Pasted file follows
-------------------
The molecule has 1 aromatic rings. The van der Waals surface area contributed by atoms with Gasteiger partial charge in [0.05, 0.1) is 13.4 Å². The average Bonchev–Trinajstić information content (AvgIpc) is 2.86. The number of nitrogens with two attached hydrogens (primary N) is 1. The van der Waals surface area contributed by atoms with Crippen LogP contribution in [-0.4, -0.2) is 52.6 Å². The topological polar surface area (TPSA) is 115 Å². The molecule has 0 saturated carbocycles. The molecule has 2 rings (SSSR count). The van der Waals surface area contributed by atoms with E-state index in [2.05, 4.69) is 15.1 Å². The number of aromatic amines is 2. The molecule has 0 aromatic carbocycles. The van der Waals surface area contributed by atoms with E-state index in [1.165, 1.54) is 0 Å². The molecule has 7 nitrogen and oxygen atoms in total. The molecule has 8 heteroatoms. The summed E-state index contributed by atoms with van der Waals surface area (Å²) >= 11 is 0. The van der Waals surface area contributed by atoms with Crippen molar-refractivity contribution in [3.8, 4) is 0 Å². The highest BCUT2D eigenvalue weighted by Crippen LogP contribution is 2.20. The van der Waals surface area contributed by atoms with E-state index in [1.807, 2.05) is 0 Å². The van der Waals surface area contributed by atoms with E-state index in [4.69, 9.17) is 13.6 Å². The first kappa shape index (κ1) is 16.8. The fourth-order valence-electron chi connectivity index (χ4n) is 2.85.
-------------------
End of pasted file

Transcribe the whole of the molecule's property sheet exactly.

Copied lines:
The molecule has 1 aromatic rings. The van der Waals surface area contributed by atoms with Gasteiger partial charge in [0.05, 0.1) is 13.4 Å². The average Bonchev–Trinajstić information content (AvgIpc) is 2.86. The number of nitrogens with two attached hydrogens (primary N) is 1. The van der Waals surface area contributed by atoms with Crippen LogP contribution in [-0.4, -0.2) is 52.6 Å². The topological polar surface area (TPSA) is 115 Å². The molecule has 0 saturated carbocycles. The molecule has 2 rings (SSSR count). The van der Waals surface area contributed by atoms with E-state index in [2.05, 4.69) is 15.1 Å². The number of aromatic amines is 2. The molecule has 0 aromatic carbocycles. The van der Waals surface area contributed by atoms with E-state index in [1.165, 1.54) is 0 Å². The molecule has 7 nitrogen and oxygen atoms in total. The molecule has 8 heteroatoms. The summed E-state index contributed by atoms with van der Waals surface area (Å²) >= 11 is 0. The van der Waals surface area contributed by atoms with Crippen molar-refractivity contribution in [3.8, 4) is 0 Å². The highest BCUT2D eigenvalue weighted by Crippen LogP contribution is 2.20. The van der Waals surface area contributed by atoms with E-state index in [1.807, 2.05) is 0 Å². The van der Waals surface area contributed by atoms with E-state index in [4.69, 9.17) is 13.6 Å². The first kappa shape index (κ1) is 16.8. The fourth-order valence-electron chi connectivity index (χ4n) is 2.85.